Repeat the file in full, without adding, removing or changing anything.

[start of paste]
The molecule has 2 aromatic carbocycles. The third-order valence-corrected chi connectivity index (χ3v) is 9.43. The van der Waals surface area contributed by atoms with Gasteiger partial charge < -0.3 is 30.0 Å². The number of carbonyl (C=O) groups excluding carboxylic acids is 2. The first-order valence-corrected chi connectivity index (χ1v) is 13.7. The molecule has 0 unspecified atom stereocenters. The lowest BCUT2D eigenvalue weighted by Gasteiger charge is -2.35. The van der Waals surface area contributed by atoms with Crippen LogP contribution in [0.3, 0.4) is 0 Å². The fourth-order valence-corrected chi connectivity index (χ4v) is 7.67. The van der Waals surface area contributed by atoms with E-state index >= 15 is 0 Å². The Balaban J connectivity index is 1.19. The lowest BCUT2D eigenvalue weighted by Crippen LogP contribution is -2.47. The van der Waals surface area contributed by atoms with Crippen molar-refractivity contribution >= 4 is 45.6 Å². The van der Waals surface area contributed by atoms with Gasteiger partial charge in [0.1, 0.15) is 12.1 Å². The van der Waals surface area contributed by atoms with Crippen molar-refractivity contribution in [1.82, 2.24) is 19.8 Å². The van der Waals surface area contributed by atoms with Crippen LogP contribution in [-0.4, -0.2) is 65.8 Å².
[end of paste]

The molecule has 2 aromatic carbocycles. The third-order valence-corrected chi connectivity index (χ3v) is 9.43. The van der Waals surface area contributed by atoms with Gasteiger partial charge < -0.3 is 30.0 Å². The number of carbonyl (C=O) groups excluding carboxylic acids is 2. The first-order valence-corrected chi connectivity index (χ1v) is 13.7. The molecule has 0 unspecified atom stereocenters. The lowest BCUT2D eigenvalue weighted by Gasteiger charge is -2.35. The van der Waals surface area contributed by atoms with Crippen LogP contribution in [0.3, 0.4) is 0 Å². The fourth-order valence-corrected chi connectivity index (χ4v) is 7.67. The van der Waals surface area contributed by atoms with E-state index >= 15 is 0 Å². The Balaban J connectivity index is 1.19. The lowest BCUT2D eigenvalue weighted by Crippen LogP contribution is -2.47. The van der Waals surface area contributed by atoms with Crippen molar-refractivity contribution >= 4 is 45.6 Å². The van der Waals surface area contributed by atoms with Gasteiger partial charge in [0.1, 0.15) is 12.1 Å². The van der Waals surface area contributed by atoms with Crippen molar-refractivity contribution in [1.82, 2.24) is 19.8 Å². The van der Waals surface area contributed by atoms with Crippen LogP contribution in [-0.4, -0.2) is 65.8 Å².